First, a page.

Energy Security in Mozambique

By Hélder Chambal on August 16, 2010

Mozambique is endowed with considerable hydropower potential and is rich in modern energy resources. However, more than 80 per cent of the country's population is not connected to the national grid because of inadequate infrastructure, a lack of investment, and the huge cost of installing an energy grid, among others.

This study explores the energy-security dynamics affecting the country: energy availability, accessibility and efficiency for the electricity subsector.

Key Findings:

  • Mozambique has substantial energy resources, ranging from fossil fuels (natural gas and coal) to renewables (solar, hydro, wind, geothermal and tidal sources of power). However, the exploitation of these resources for national use is limited because they are distributed unevenly around the country, and access remains extremely low.

  • The government is facing three primary challenges, namely: increasing access to electricity, while at the same time mitigating adverse environmental, livelihood and health impacts of traditional biofuels; increasing the production and use of electricity; and promoting and prudently managing export-oriented energy projects.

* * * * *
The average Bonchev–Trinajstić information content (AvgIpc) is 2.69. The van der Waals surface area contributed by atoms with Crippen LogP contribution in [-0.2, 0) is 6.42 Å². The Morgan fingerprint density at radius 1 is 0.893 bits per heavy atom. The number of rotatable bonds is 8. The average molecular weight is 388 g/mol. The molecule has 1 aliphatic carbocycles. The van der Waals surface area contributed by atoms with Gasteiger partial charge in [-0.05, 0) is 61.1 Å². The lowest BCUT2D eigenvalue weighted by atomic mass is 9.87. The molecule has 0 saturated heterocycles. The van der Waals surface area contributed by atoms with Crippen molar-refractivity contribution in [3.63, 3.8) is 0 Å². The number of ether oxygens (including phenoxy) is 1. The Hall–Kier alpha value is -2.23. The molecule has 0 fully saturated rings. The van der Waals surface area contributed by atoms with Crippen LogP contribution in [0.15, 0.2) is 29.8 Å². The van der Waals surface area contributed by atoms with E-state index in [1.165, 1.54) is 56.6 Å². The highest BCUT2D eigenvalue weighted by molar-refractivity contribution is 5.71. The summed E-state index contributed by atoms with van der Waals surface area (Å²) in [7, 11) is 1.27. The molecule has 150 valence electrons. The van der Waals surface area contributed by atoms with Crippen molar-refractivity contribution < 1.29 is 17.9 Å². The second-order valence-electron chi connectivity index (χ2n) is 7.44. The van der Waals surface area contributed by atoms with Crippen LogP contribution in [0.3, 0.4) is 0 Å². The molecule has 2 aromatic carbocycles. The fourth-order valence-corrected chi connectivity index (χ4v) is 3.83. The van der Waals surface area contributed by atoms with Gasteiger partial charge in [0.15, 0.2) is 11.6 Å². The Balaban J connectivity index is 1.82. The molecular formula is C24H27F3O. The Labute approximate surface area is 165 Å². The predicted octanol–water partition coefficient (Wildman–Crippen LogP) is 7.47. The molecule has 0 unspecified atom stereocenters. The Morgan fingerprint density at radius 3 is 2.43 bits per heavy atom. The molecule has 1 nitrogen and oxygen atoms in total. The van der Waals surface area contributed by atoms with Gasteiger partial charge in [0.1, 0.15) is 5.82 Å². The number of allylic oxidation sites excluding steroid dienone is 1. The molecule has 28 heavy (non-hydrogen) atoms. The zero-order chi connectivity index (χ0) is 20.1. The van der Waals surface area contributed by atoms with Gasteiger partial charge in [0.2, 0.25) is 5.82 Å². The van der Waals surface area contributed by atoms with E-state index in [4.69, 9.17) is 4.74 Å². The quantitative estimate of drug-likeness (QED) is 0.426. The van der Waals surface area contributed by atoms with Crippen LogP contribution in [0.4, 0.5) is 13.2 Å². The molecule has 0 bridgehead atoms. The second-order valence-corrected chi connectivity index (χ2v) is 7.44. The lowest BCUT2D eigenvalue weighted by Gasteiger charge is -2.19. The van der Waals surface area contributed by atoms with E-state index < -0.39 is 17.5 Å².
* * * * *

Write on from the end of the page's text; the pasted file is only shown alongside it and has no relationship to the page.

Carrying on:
• Tariffs and the fiscal regime of the country are crucial to determine the real cost of electricity and relevant to provide benefits for rural electrification and renewable energy exploitation.

  • Mozambique has the second-largest generating capacity in the region after South Africa but the latter accounts for more than 82 per cent of generating capacity and over 85 per cent of peak demand, which encourages Eskom to buy Mozambican power at very low rates.

Key Recommendations:

  • It is important that the government actively encourages private sector investment in renewable energy projects in Mozambique and creates clear incentives for investors, manufacturers and developers to utilize and promote renewable energies when making investments in the country.

  • Renewable energy support should not be targeted exclusively at off-grid initiatives and poverty alleviation, but should also be encouraged in economically active sectors, including tourism, telecommunications and commercial enterprises, as well as among middle-class households.

Report details

IISD, 2010